They blame Elena for much of what’s happened and are desperate not to “become her.” It’s true she’s the primary catalyst for much of their behavior, and perhaps the show really wants to push the Philip Larkin theory: “They fuck you up, your mum and dad.” But the Larkin argument has never been enough for me, because it allows those of us born into privilege to act as if we don’t benefit from it—that it’s our parents’ or grandparents’ fault, and we’re not complicit.
But of course we are. Wealthy white prejudice didn’t start with Elena. It started with her mother, who, despite being on the board at the local abortion clinic, told Elena “people like us” don’t have abortions. That probably came from her mother and her mother before her. Reese Witherspoon said it best in a Twitter Q&A: “When you start to learn more about Elena’s life and the things that she was taught, you realize she’s a product of her own environment.”
But systems of inequality and prejudice perpetuate themselves when people don’t make efforts to change those systems. That’s why we don’t exist in a “post-racial” society today, decades after Jim Crow and 23 years after the plot of Little Fires. The Richardson children made choices that make them just like Elena, thus perpetuating the norm.
There are moments when they finally understand this, and that’s when the show is at its best—when we get the sense that finally, the Richardson children might take action to change. We see this when Mia tells Izzy she can’t extricate herself from the Shaker system that built her following her undeniably racist “art” exhibition: “You don’t get to be the exception just because you want to be.” And when Moody, in a fit of rage, says “fuck ‘em” to all the rich and beautiful people who only care about themselves, Izzy practically laughs him off: “You’re acting the exact same way.” We see the children’s gradual understanding when they confront their mother; they see themselves in her, and they set the house on fire because they don’t like the reflection. They turn against the life they think they’re trapped in and the people they’re becoming by burning it all down.
The thing is, up until the moment they light the matches, they haven’t wanted to burn it down. The system has always benefited them. So why now? Because they’re angry at their mom? Because Pearl left town? The pieces don’t fit together. And they can’t burn their lives down. Not really. They can’t erase what happened or whom they’ve become. They can’t suddenly change the ways they mistreated Mia, Pearl, and their own sister. And they can’t erase the built-in inequality by lighting a match. When they wake up the next morning, they will still live within the Shaker system. Unlike their sister, they did not choose to run away, to pursue Mia and Pearl and try to right their wrongs. They still must wrestle with the privilege that created them, even when it’s frightening, and the show fails in not showing us that.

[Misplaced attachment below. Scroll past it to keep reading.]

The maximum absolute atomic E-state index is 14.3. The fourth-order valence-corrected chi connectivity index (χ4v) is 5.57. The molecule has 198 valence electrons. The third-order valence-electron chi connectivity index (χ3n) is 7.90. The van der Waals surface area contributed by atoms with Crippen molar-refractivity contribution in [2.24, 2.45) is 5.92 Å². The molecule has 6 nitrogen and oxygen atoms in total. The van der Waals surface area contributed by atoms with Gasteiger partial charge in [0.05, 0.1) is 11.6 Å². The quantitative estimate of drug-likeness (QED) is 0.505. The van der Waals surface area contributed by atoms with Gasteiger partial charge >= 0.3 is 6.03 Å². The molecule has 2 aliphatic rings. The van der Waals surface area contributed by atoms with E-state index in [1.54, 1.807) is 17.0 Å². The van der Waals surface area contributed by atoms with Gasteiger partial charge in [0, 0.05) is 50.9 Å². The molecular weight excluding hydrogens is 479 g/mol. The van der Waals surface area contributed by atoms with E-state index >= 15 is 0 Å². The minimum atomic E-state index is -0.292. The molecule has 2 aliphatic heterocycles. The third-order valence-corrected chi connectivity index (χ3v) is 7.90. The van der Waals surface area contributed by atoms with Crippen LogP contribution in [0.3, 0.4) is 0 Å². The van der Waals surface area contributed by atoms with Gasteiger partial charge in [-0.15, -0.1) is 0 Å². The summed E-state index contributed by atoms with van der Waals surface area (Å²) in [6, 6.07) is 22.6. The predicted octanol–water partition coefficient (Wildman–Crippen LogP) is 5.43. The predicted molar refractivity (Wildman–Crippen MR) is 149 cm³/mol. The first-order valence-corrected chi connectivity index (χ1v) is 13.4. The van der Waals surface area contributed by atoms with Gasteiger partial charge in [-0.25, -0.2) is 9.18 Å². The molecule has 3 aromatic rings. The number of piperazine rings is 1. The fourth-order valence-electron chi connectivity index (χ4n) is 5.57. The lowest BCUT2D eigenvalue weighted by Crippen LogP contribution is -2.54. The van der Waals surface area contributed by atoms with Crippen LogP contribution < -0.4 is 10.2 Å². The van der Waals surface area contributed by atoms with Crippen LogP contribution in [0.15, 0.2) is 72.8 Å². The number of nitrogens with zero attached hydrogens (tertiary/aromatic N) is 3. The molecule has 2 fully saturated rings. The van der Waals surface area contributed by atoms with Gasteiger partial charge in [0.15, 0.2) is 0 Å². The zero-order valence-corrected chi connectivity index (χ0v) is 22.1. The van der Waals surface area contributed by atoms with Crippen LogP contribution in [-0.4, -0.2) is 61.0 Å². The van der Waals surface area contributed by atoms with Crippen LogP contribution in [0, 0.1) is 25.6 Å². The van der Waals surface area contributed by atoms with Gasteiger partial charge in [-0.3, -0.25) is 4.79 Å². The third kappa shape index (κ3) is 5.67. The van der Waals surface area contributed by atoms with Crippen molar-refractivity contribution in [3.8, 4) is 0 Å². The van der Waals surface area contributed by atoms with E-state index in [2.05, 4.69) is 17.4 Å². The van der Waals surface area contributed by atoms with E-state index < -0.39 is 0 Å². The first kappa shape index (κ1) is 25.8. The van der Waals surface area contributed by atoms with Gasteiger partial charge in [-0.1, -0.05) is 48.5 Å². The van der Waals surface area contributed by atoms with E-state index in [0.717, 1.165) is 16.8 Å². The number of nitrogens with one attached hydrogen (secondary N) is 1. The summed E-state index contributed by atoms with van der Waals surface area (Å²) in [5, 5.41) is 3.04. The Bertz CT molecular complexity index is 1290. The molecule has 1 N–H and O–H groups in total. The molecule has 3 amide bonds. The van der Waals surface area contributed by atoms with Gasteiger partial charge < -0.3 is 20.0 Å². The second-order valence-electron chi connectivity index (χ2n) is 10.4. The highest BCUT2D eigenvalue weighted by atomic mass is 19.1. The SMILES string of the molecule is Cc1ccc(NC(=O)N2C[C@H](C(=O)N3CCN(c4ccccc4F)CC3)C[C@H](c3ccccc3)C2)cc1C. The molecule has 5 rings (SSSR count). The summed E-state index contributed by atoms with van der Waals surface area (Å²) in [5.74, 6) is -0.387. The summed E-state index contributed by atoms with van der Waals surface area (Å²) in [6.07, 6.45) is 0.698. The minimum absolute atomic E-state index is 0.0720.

There’s a lot to cull from Elena realizing that, yes, perhaps she was wrong all along. When she she says she set the fire, she finally stops shifting the blame onto those around her. But moving forward requires much more than Elena understanding her responsibility for all that’s gone wrong. It requires more than the revelation that she does, in fact, love her youngest daughter. It requires every one of her children to face their own monsters, too. True growth requires Elena and everyone in her family to admit their privilege. And to finally do something about it besides, well, setting the house on fire.
Burning the house down is a half-measure. It’s not a reckoning. We, the viewers, can only hope it’s a symbol of how the characters’ lives will change moving forward. Maybe we’ll see that evolution in a season 2. But if this is all we get, we’re left wondering if the remaining Richardsons really learned any lessons at all.